Ironically, as the artificial object slides towards its organic state, I often feel that this is when it truly becomes one of a kind. The fragment, bearing its cumulative damage, can appear more loaded with meaning than when it was intact and a part of the whole. In 2002, at the Metropolitan Museum, a five-hundred year old marble sculpture of Adam fell from its unstable pedestal to the floor, shattering into hundreds of fragments. The museum was faced with a choice: either leave it broken or commit to a restoration, as if the event had never occurred. In the former case, suspending the shattered parts with an elaborate scaffolding system would render the accident as its defining moment. Instead, the museum’s conservationists and forensic specialists spent the next ten years painstakingly repairing the artwork, returning it to its near-original state. Things break. They no longer do what they were designed to do. Surface damage and wear and tear are visual cues of a thing’s history, its former life of use and purpose. My work amends broken things by recasting and embellishing their materiality. I am reproducing their original ordinariness and reorienting their presence in terms of aesthetic value.
" I seek to synthesize my own experience with the classical paradox that humans are both a part of and apart from nature."
S-F: I was really moved by your sculptures that are installed on the YVML property. The relative sparseness of the desert functions in a way that is similar to a clean, well lit gallery. By that I mean that there's a contrast that exists and it allows the work to be seen on it's own terms. In that setting, however, it's also impossible not to think about how the sculptures relate to their surroundings. Their humor and banality are front and center, with more than a hint of the apocalyptic lurking right behind them.
So...this is just a long-winded way for me to ask you how your new surroundings are affecting your process and ideas. Talk about that.
HS: Shortly after moving here, I quickly developed a connection to the numerous and varied creatures of an alien and difficult landscape: black ravens, cactus wrens, cotton- tail rabbits, coyote, green Mojave rattlesnakes, gopher snakes, great horned owls, jack rabbits, kangaroo rats, lizards, owls, pigeons, quail, roadrunners, squirrels. This experience and the impact of the surrounding desert has inspired my current work under the title Zoonosis, which addresses my relationship with the wild animals living and dying on our two-acre compound.
Zoonosis is the process by which infectious diseases are passed from animals to humans through vectors that carry pathogens. Notable zoonotic diseases include anthrax, cat scratch fever, dengue fever, human immunodeficiency virus, malaria, and swine flu. Though there is little chance of contracting a zoonotic illness from our desert neighbors, I have testified to a kind of emotional zoonosis through these encounters. I seek to synthesize my own experience with the classical paradox that humans are both a part of and apart from nature: killing an animal is when we become most animal; witnessing the death of an animal is when we become most human.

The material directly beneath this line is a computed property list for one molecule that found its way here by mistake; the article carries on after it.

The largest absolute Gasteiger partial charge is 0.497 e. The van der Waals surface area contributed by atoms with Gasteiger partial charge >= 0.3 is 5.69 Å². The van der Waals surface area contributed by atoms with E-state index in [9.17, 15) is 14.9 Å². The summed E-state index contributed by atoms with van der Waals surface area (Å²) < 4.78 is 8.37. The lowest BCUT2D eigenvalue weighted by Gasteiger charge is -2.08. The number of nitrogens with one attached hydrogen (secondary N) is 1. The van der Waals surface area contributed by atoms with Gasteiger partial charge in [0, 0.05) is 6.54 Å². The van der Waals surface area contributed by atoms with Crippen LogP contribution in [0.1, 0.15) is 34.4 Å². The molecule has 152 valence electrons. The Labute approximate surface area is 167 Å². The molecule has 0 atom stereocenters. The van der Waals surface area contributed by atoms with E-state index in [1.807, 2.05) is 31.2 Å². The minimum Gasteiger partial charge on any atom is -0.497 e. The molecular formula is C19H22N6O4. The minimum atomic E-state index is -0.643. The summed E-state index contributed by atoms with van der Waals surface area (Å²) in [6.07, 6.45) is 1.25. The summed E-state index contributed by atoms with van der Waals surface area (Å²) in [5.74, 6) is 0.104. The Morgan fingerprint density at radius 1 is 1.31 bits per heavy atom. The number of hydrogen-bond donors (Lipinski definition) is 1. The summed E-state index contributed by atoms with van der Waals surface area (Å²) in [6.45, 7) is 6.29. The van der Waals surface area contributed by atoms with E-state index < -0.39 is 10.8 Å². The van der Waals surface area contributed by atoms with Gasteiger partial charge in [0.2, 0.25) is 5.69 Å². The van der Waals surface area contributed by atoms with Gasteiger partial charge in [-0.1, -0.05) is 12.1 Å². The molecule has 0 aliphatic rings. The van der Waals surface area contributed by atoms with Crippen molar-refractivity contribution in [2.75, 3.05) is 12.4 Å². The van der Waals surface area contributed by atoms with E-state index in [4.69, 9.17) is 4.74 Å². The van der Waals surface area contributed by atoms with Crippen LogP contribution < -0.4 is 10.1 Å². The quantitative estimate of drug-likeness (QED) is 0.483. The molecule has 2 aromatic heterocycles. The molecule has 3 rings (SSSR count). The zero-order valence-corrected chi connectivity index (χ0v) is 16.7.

Along with Zoonosis, I have been pulling older pieces out of storage in order to install them among the chollas, Joshua Trees and creosote. It’s been incredibly refreshing to see this older work in a new context that is very different from the expected white walled institution and market.
"It’s been incredibly refreshing to see this older work in a new context that is very different from the expected white walled institution and market."
S-F: What's next for both you and the residency?
HS: As if building up a compound and starting a non-profit were not enough, I have recently started a 64 square foot micro-project space on the property called Lazy Eye Gallery. I had lazy eye in both eyes as a child, and I love the seemingly oppositional relationship of the visual arts and a wandering eye. The gallery will be based in the original water tower which has been updated with a hand cast glass skylight, interior lighting and a new roof. The roof of the building is now a watch tower with incredible views.
Because of the pandemic, our workshops have nearly come to a standstill, but the residency program has exploded. We are in a rural area with low numbers in terms of the virus, and with only a handful of people on the property at a time, YVML is perceived as a safe place for artists to set their roots for a few weeks. We are now booked up until May 2021!
As for me and my studio practice, I never stop making and exploring. I am currently working on a relatively large cast concrete water feature in the shape of a crushed kiddie pool, in which distorted glass squirrels squirt water at each other from various and unexpected orifices.
The Lazy Eye Gallery will be housed in the original water tower on the YVML propery.
Below are some professional shots of Heidi Schwegler's work and the residency grounds.
You can also find Heidi...
on Instagram @heidi_schwegler and @yuccavalleymaterial;
on her website: www.heidischwegler.com;
in an online exhibit with Mark Moore Fine Art: https://bit.ly/2IJnHfX;
on the YVML website: https://www.yuccavalleymaterial.org/residencies